Biography of Famous Scientist Immanuel Velikovsky Part 1

About the famous scientist Immanuel Velikovsky, biography and history of the Biblical scientist.


Despite the ingrained human tendency to dismiss out-of-hand that which is new and different, the reaction of the scientific community to the ideas of Immanuel Velikovsky remains unprecedented in the records of modern science.

The publishing history of the man's work is a story in itself. Dr. Velikovsky's surprising theories were 1st published in early 1950, following 4 years of frustrated attempts to gain a receptive ear in established scientific circles. Public attention was drawn to his ideas through a series of popularized condensations of his manuscript in Harper's, Collier's, and Reader's Digest. Incensed by the popular appeal of his ideas, and by the unscientific forum to which Velikovsky had been forced to resort, several scientists collaborated in an effort to prevent publication of the manuscript. Defying this pressure, the Macmillan Company decided to go ahead, and Worlds in Collision went to press in February, 1950.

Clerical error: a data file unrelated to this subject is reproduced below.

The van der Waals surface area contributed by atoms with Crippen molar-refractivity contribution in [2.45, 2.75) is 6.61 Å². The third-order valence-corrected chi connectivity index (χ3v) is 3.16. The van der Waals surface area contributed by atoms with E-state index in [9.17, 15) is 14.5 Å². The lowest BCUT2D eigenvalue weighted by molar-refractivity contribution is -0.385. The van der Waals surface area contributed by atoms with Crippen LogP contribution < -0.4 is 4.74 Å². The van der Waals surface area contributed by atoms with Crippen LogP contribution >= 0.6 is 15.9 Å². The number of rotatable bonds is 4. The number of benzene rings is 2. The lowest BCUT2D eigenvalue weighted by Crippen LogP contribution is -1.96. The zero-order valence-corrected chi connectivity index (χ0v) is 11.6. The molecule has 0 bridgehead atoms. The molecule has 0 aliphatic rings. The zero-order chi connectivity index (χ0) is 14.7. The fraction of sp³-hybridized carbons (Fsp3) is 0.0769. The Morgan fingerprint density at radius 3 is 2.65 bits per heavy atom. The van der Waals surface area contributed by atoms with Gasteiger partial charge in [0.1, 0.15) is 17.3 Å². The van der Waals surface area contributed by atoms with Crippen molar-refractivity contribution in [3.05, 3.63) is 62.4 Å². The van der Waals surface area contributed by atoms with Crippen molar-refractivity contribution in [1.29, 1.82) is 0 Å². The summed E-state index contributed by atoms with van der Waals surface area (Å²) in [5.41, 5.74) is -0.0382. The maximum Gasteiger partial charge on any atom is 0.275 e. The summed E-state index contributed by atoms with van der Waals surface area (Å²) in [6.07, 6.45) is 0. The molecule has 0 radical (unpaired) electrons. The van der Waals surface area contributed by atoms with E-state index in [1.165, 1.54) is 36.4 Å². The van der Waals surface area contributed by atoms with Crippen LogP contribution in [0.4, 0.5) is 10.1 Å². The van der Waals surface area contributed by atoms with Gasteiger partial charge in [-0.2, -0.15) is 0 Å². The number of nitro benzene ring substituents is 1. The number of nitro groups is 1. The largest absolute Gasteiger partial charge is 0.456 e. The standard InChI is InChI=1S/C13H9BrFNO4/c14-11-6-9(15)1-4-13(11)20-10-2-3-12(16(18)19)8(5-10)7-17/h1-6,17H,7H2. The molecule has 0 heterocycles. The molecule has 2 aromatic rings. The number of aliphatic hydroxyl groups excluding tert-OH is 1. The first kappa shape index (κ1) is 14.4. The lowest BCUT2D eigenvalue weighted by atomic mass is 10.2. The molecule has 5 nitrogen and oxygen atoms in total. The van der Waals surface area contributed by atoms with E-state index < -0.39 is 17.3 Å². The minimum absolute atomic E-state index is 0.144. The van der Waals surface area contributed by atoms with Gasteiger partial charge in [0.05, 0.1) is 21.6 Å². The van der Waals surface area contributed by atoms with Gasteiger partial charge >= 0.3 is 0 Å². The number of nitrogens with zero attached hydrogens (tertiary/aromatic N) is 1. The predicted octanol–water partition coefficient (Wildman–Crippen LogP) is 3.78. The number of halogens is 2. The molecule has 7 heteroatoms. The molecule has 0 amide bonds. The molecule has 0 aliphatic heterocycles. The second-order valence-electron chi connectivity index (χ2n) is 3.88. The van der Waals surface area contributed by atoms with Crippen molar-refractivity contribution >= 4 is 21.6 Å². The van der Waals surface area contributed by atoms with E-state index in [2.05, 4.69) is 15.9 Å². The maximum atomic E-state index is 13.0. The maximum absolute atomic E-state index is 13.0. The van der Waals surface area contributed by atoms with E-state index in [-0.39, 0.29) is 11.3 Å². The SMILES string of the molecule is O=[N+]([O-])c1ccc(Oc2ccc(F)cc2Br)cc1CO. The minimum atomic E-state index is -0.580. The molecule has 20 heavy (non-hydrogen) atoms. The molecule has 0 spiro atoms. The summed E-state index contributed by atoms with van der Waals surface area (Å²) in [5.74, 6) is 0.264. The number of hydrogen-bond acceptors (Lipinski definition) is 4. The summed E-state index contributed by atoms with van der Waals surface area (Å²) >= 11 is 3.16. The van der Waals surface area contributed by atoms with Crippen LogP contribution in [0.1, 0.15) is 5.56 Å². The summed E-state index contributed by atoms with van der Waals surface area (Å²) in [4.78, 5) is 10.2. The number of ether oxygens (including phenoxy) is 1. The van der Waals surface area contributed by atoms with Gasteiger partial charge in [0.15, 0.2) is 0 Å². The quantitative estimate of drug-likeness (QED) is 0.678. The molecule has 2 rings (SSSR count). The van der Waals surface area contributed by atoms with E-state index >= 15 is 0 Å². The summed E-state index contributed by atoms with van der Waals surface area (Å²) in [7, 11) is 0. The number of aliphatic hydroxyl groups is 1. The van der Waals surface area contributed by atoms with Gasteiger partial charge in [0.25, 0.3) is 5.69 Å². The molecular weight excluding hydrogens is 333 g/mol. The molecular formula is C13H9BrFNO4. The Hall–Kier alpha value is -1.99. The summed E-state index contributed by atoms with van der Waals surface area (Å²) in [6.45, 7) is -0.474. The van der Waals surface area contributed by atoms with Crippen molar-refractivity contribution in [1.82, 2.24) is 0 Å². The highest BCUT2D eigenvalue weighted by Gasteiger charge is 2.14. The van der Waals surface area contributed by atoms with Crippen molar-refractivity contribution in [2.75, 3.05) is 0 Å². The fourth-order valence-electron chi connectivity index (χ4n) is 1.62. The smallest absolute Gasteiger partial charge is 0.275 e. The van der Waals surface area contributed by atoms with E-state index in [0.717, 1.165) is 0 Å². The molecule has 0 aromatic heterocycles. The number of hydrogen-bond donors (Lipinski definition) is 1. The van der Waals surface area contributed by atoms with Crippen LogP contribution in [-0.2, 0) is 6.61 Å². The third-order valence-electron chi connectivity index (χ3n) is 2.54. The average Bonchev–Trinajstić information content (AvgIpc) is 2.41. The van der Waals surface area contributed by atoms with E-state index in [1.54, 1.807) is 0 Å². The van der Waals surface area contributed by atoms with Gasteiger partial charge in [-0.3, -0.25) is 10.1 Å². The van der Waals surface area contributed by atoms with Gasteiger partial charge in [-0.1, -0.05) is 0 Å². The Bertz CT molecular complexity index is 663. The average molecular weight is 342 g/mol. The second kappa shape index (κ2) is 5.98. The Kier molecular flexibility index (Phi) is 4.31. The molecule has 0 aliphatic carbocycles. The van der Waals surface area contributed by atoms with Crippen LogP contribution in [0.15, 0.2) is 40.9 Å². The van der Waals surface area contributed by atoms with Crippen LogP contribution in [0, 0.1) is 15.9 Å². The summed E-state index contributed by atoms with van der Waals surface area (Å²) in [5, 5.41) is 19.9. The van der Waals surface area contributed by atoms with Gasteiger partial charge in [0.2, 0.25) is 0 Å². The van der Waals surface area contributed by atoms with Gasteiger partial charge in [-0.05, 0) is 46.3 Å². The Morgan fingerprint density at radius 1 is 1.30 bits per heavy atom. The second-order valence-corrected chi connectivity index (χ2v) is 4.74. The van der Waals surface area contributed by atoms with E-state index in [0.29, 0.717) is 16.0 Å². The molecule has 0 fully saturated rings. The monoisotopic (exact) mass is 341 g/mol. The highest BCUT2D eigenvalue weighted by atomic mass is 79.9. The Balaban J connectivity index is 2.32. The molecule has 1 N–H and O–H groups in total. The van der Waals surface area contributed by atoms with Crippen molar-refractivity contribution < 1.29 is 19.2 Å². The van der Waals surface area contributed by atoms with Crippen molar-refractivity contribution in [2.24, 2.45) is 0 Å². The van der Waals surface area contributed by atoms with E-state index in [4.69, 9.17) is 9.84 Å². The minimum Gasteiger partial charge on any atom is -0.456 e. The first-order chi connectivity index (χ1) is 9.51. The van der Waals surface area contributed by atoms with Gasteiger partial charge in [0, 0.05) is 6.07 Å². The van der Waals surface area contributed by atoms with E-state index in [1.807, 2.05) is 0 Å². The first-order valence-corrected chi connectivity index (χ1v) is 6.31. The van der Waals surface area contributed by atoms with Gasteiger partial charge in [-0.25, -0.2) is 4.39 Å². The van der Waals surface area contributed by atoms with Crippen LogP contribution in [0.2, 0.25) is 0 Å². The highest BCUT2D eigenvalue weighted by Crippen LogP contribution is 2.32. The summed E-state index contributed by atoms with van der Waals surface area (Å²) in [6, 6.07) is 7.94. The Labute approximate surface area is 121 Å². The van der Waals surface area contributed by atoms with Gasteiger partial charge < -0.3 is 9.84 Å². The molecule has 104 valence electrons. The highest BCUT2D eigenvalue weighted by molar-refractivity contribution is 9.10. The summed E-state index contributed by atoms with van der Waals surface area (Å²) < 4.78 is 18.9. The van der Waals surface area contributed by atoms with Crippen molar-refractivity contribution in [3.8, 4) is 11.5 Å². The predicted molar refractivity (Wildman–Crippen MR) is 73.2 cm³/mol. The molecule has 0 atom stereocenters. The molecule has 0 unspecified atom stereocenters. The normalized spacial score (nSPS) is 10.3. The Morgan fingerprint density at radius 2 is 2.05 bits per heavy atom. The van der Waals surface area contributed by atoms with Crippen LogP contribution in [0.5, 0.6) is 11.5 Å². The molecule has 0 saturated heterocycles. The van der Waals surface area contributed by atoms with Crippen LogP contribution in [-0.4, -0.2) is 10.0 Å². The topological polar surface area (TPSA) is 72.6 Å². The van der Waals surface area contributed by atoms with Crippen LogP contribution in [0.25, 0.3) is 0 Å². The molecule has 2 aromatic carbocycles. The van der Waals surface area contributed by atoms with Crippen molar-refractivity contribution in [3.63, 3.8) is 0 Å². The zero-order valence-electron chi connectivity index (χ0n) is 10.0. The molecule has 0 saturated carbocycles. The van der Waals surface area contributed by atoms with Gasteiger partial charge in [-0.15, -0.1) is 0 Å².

What followed was a modern classic case of academic demagoguery. Scientists and scholars who supported Velikovsky's thesis--and even those who simply defended his right to be heard--were shouted down. Some, like the astronomer Gordon Atwater and Macmillan editor James Putnam, were summarily dismissed from their positions. Favorable reviews of the book were killed before their publication, to be replaced by fervent attacks on "irresponsibility" in the publishing industry. All too frequently, these attacks were written by scientists who admitted that they had not read Worlds in Collision, while those who had read the book grossly misrepresented the author's position and ignored or distorted his evidence. The book's publisher, Macmillan, came under such pressure from the academic community that it was forced to transfer the publication rights to Doubleday, even though at that time the book had been 20 weeks on The New York Times best-seller list. (Interestingly, the Britannica Book of the Year for 1950 failed to mention Worlds in Collision among its list of that year's best sellers.) Initial reaction culminated in a 1950 meeting of the American Association for the Advancement of Science, where a discussion was held on the subject of "Books, Civilization and Science." What came out of this discussion, as reported in Science magazine, was a proposal for a prepublication "theory-censoring board," its purpose being to prevent the "wrong kinds of scientific books" from being published.

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